Your Story Matters by Carol Teitlebaum

Step 12 Magazine Carol Teitelbaum

As Gandhi shared with the world “Be the change you want to see in the world.” “Without taking action very little will be done. However, taking action can be hard and difficult. There Scan be much inner resistance.”

The first step in taking action toward healing for a male childhood abuse survivor is uttering the words, “I was abused.” The three most difficult words for a man to speak. The inner resistance will be great. Because most men have been taught, since they were little boys, not to cry, admit they need help, show anyone they are vulnerable, to buck up, be a man, don’t act like a girl, or a sissy. It becomes very difficult to admit they were unable to protect themselves, no matter how old they were at the time of the abuse. Men have told me they should have been able to protect themselves against a grown man and when asked how old they were at the time of the abuse, they tell me six or eight. It is an interesting phenomenon; when we look back at our childhood we tend to experience ourselves as taller, smarter, and more capable than we actually were. When men have a frame of reference as to how small they really were they are often shocked.

A male survivor becomes filled with shame that there is something wrong with him. Survivors fail the litmus test of being real men according to society’s definition. As the shame builds the need to release it builds as well. Feeling unsafe to speak out, the survivor searches out ways was to release it, resulting in the expression of rage. For an untreated male childhood abuse survivor, road rage, domestic violence, and child abuse will rule the day. Over 68% of males in recovery centers are abuse survivors but few tell anyone, choosing instead to numb the pain and shame they feel with drug and alcohol use. Drugs and alcohol work very well in the beginning, and the desire to give them up is minimal. The problem is, there are not enough drugs and alcohol to keep the pain and shame away, and it keeps sneaking out.

My group of male survivors and I speak at Middle and High Schools. Half way though our workshop we put an empty wooden box in the middle of the room and pass out 3” x 5” cards. We request the students to share their own stories with us anonymously. The students are aware that we are mandated reporters and if they share their story directly with us we have to report it to the authorities. Many students were already quite savvy in the ways of Child Protective Services and felt telling was not the lesser of two evils. Stories of life becoming worse, being caused to leave their home and live with foster parents who were mean surfaced and created even more reluctance to disclose. Knowing some of the stories are true and sometimes life does get worse, we can’t tell teenagers they are wrong. What we can tell them is to read Dave Pelzer’s story, A Child Called It. Dave had the worst case of child abuse in California’s history in 1973. Someone finally had the courage to go against Dave’s mom, an alcoholic who was very manipulative. Having enough evidence to remove Dave from his home finally brought him to safety. His mom made him drink bleach and ammonia and his vocal chords were burned. Mom was planning to kill him in August and he was saved on March 5th. Dave lived with foster families who were good to him, teachers were kind and Dave started his healing process. He also had to learn to talk again. Dave grew up to become an astonishing man who has given so much to our society. Even though the book was written years ago it is still being read in most middle schools and students we see always know who Dave is.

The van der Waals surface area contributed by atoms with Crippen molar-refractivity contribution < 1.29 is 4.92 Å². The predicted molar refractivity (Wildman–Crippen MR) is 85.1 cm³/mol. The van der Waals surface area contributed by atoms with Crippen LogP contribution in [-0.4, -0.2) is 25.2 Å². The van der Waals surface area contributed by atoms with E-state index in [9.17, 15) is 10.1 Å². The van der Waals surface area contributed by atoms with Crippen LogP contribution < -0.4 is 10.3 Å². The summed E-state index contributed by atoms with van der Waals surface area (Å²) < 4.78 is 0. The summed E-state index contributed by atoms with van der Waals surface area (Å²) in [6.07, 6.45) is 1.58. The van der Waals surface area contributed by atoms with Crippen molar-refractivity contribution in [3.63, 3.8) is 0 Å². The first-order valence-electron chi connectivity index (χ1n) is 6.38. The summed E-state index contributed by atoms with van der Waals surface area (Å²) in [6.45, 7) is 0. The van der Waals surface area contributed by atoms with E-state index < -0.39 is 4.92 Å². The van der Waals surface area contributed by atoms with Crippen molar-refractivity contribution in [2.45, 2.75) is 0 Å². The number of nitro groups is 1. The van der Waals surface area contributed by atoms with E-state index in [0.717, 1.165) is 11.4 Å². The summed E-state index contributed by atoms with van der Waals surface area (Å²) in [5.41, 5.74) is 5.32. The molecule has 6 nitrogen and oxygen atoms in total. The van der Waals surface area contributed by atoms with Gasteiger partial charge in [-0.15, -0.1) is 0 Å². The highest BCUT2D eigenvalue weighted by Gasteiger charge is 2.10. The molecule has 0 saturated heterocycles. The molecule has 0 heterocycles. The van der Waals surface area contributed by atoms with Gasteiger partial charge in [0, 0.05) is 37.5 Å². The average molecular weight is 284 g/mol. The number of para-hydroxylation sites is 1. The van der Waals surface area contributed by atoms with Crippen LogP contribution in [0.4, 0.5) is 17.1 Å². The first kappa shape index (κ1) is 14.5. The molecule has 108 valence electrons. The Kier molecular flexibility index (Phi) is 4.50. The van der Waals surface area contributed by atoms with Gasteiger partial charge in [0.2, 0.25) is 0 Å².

As we collect the many story cards we do our best to cover as many stories we can and respond to them during the class. This is 2017 and we live in a very beautiful area of the world. That makes little difference, as child abuse has no boundaries, it is an equal opportunity problem happening in the best and the worst of homes. We share the reported statistics with the various teachers who always find it hard to believe that the numbers we give them are accurate. Then, the cards tell the story and the numbers are there. Teachers are always shocked about the number of students who are currently being abused.

There is hope. As a community we can take action, educate children, teens, and adults that healing is possible. It all starts with the admission of the abuse, getting sober, learning how to regulate emotions, helping parents be emotionally, physically, and spiritually healthy.

We offer workshops and trainings for schools, medical students, medical residents, attorneys, law enforcement, therapists and recovery centers, staff and residents. We are finding that there is insufficient education about sexual abuse.

Together we can make a difference if we all speak up.

For more active solutions, is offering the 9th annual It Happens to Boys Conference in Austin, Texas on March 24, 2017.

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